The next year, the two governments signed the Paris Protocol to regulate economic interaction. The agreement hamstrung any hopes at Palestinian economic development, all but guaranteeing it would become dependent on Israel. It gave Israel full control of borders and put the sole customs clearinghouse under its jurisdiction. Goods entering and exiting Palestine remain subjected to Israeli taxes. Palestinian exports are heavily taxed while Israeli goods enter Palestine freely. Israeli goods, especially produce and food-related products like tahini and olive oil, flood the market with alternatives cheaper than local options.

What’s transpired as a result is the dramatic transformation of Palestine, says Raya Ziada, who founded an acroecology nonprofit based in Ramallah. “We depend on other people, whether that’s Israel or international aid, and we have to follow other people’s direction on producing food.”

Raya and others argue this is a deliberate act by the Israelis to handicap opposition to the occupation.

“Food Is One of the Easiest Ways to Control a Nation”

For centuries, food has been the basis of Palestinian subsistence. The reversal threatens their very livelihood. “Food is one of the easiest ways to control a nation,” Ziada says. “The freedom to produce our own food, the food that’s natural and endemic to our lands, is not a privilege in our case. It’s an absolute must.”

Raya started Manjala in 2016 to re-introduce city dwellers in Ramallah to endemic agriculture and food. She advocates for farmers, organizes workshops on traditional practices or native plants and restores green space around Ramallah. As a progressive, non-religious millennial woman, she stands out even in the West Bank’s most liberal city. She keeps her hair in a pixie cut, and she covers her tank tops with a patchwork denim vest. Her often-bare arms display a lineup of tattoos.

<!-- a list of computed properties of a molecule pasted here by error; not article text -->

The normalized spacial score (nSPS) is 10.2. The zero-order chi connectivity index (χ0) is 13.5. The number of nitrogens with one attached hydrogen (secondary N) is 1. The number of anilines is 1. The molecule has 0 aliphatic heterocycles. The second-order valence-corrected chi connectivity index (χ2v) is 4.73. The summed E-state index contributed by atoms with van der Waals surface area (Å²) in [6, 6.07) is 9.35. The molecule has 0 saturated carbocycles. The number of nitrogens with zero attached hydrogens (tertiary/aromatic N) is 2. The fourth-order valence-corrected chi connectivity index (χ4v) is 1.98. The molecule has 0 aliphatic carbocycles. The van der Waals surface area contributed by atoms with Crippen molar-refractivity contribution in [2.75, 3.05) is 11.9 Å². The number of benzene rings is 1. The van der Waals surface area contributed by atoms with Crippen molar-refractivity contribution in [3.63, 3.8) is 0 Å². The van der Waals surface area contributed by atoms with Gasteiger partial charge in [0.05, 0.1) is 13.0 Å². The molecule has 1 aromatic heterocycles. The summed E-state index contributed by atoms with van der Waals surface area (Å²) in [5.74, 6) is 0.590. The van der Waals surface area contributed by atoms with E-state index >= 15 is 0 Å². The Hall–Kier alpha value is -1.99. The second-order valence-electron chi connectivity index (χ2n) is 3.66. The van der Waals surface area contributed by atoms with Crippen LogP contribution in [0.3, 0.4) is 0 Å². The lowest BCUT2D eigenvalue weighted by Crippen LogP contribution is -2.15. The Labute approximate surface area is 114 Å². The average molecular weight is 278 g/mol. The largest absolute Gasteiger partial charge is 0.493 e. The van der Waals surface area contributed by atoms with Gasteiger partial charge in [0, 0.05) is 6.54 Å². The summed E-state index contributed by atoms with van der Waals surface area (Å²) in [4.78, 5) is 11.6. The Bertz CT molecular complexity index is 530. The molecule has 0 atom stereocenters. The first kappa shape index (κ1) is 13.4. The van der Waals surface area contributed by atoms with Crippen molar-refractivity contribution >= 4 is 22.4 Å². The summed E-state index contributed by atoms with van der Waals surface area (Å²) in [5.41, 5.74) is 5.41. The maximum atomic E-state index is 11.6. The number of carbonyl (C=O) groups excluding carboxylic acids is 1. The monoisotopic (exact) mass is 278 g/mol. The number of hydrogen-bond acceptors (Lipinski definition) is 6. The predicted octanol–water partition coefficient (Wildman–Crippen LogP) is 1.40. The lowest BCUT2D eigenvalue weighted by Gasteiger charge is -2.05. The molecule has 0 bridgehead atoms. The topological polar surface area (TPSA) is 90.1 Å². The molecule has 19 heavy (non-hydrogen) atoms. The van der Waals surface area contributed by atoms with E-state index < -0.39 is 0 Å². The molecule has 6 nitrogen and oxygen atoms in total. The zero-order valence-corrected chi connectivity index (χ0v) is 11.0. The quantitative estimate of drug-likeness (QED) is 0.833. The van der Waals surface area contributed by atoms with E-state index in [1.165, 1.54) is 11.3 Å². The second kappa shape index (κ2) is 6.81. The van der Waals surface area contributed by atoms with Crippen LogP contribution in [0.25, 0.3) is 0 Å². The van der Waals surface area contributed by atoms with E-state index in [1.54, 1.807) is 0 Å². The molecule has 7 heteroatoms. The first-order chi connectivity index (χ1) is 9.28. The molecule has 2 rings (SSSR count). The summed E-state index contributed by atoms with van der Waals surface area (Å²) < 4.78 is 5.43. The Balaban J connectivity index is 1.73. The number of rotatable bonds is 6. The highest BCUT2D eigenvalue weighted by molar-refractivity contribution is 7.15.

The freedom to grow the same food that’s been cultivated in Palestine for thousands of years isn’t just part of how Ziada views the conflict. It’s central to it. “I feel this is the most concrete solution to the occupation,” she says. She uses the example of olive trees and za’tar—two icons of Palestinian national identity—to illustrate its significance. Both are under siege by Israel. B’tselem, an Israeli human rights organization, estimates settlers burn thousands of trees on Palestinian properties every year, and an Israeli law forbids harvesting wild za’tar.

“Taking away access to [these plants] doesn’t just debilitate our economy and compromise what we eat. It’s symbolic,” she says.

But achieving food sovereignty—feeding the whole of Palestine on items produced locally and indigenous crops—is more than aspirational. It’s a direct extension of the broader Israeli-Palestinian conflict.

The Slow Dissolution of Palestinian Farms

Doha’s house in Burin is unassuming, but surrounded by majestic views of the neighboring valley. Most of this belonged to her family before 1948, she says. Palestinians call this year the nakba, the catastrophe, to commemorate when 700,000 people fled their homes for fear of Israeli persecution.

She stands on a porch adjacent to the living room and points toward a hilltop, roughly a half-mile away. She says it’s filled with fields of sage and wild za’tar that she would harvest and use to season her taboun bread—a flatbread cooked in a wood-fired oven over rocks to create divots to catch spices—until the passage of the Israeli law in 1977. There’s also a fresh water spring. But the settlement over the hill relegates her to the outskirts of her property, unable to gather herbs or collect water. “Sometimes, I stand at the fence and talk to the land. I tell it they won’t be here forever. It’s like visiting a relative,” she says.